Proverbs 5:15 (Mini Sermon)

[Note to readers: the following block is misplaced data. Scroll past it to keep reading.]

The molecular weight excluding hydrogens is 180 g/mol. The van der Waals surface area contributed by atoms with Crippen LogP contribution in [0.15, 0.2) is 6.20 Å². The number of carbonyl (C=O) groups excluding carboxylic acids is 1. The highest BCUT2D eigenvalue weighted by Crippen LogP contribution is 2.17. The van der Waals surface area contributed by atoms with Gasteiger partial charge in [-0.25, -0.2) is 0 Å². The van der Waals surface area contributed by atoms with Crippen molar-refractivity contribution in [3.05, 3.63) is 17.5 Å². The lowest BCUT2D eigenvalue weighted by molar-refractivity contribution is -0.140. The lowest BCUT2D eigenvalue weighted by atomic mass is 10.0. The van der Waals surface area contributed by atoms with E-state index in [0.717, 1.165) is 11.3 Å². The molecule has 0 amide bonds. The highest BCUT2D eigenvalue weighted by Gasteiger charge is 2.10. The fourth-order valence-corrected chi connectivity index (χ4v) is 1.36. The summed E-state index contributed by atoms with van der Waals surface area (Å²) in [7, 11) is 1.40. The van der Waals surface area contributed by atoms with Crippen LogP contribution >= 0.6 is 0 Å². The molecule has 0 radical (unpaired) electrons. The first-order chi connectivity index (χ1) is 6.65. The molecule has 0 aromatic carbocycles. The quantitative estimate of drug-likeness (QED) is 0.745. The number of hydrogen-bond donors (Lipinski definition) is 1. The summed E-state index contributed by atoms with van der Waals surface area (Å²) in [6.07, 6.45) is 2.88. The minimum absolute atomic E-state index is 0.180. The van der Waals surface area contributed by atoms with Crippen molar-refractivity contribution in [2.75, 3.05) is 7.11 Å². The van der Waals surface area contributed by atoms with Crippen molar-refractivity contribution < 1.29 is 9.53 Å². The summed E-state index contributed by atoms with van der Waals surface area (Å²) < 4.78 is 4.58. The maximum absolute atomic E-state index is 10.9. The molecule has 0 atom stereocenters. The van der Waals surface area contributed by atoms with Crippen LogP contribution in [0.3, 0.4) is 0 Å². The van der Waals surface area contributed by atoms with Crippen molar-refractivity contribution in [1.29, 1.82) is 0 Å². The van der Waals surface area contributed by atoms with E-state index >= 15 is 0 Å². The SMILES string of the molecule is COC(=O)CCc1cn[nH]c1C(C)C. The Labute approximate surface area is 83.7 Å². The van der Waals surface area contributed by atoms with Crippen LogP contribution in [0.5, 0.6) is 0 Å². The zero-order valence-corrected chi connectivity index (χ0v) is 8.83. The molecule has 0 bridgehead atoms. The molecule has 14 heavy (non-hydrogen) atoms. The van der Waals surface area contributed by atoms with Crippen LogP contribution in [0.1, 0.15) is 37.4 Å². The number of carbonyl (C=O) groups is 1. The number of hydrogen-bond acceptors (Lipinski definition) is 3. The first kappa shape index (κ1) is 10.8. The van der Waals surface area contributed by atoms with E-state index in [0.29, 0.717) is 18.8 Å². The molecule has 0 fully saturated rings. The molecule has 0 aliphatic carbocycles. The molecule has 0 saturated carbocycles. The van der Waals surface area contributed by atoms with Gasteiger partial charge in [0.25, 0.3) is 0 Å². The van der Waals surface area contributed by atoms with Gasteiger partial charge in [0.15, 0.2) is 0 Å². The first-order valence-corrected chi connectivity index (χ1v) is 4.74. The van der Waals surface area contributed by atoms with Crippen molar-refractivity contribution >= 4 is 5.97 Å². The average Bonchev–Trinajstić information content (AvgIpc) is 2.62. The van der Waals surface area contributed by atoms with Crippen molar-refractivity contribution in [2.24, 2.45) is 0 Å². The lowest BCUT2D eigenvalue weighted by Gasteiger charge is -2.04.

15. Pro 5:15 - "Drink waters out of thine own cistern, and running waters out of thine own well." A. After warning his son to stay far away from the strange woman and of the dangers of not doing so, in Pro 5:15-19 Solomon gives him the antidote to her temptation. B. "Solomon here enlarges much upon this, not only prescribing it as an antidote, but urging it as an argument against fornication, that the allowed pleasures of marriage (however wicked wits may ridicule them, who are factors for the unclean spirit) far transcend all the false forbidden pleasures of whoredom." (Matthew Henry's Commentary, commenting on Pro 5:15-23) C. Drink waters out of thine own cistern, i. Drinking waters out of thine own cistern is an exhortation in poetic language for a man to get his sexual needs fulfilled by his wife and no other (Pro 5:18-20). ii. Cistern n. - 1. An artificial reservoir for the storage of water; esp. a water-tight tank in a high part of a building, whence the taps in various parts of it are supplied. iii. The waters in one's own cistern which God has provided are fresh and always in good supply. a. Sinners have a tendency to forsake God the fountain of living waters and His provision for their needs and instead hew out their own cisterns which are broken and can hold no water (Jer 2:13). b. A man who forsakes the wife that God has given him and goes after a strange woman has done the same thing and will end up with a broken and dry cistern in the end. iv. "Arguments being used to dissuade from conversation with an adulterous woman, taken from the disgrace, diseases, poverty, and distress of mind on reflection, it brings a man to; the wise man proceeds to direct to marriage, as a proper antidote against it: take a wife and cleave to her, and enjoy all the pleasures and comforts of a marriage state. As every man formerly had his own cistern for the reception of water for his own use, 2Ki 18:31; so every man should have his own wife, and but one: and as drinking water quenches thirst, and allays heat; so the lawful enjoyments of the marriage bed quench the thirst of appetite, and allay the heat of lust; for which reason the apostle advises men to marry and not burn, 1Co 7:9; and a man that is married should be content with his own wife, and not steal waters out of another cistern." (John Gill's Commentary, commenting on Pro 5:15) D. and running waters out of thine own well. i. Running waters are elsewhere called living waters in scripture (Joh 7:38). ii. Living adj. - 2. attrib. That lives or has life. a. said of the Deity (after Biblical use). d. transf. (a) In various phrases of biblical origin. Of water: Constantly flowing; also, refreshing. iii. Running waters are a poetic description of a wife's love (Son 4:15). iv. A wife is a well of running water; a whore is a deep ditch and a narrow pit (Pro 23:27). v. Living water is fresh and refreshing. vi. A man's sex life with a godly wife should never become stagnant or stale. a. Marital, monogamous sex should only get better as time goes on. b. Something is wrong in a marriage if sex is no longer enjoyable for both partners. c. If this ever becomes the case, seek help before one of the partners goes looking for another well. vii. "Let him that is married take delight in his wife, and let him be very fond of her, not only because she is the wife that he himself has chosen and he ought to be pleased with his own choice, but because she is the wife that God in his providence appointed for him and he ought much more to be pleased with the divine appointment, pleased with her because she is his own." (Matthew Henry's Commentary, commenting on Pro 5:15-23)
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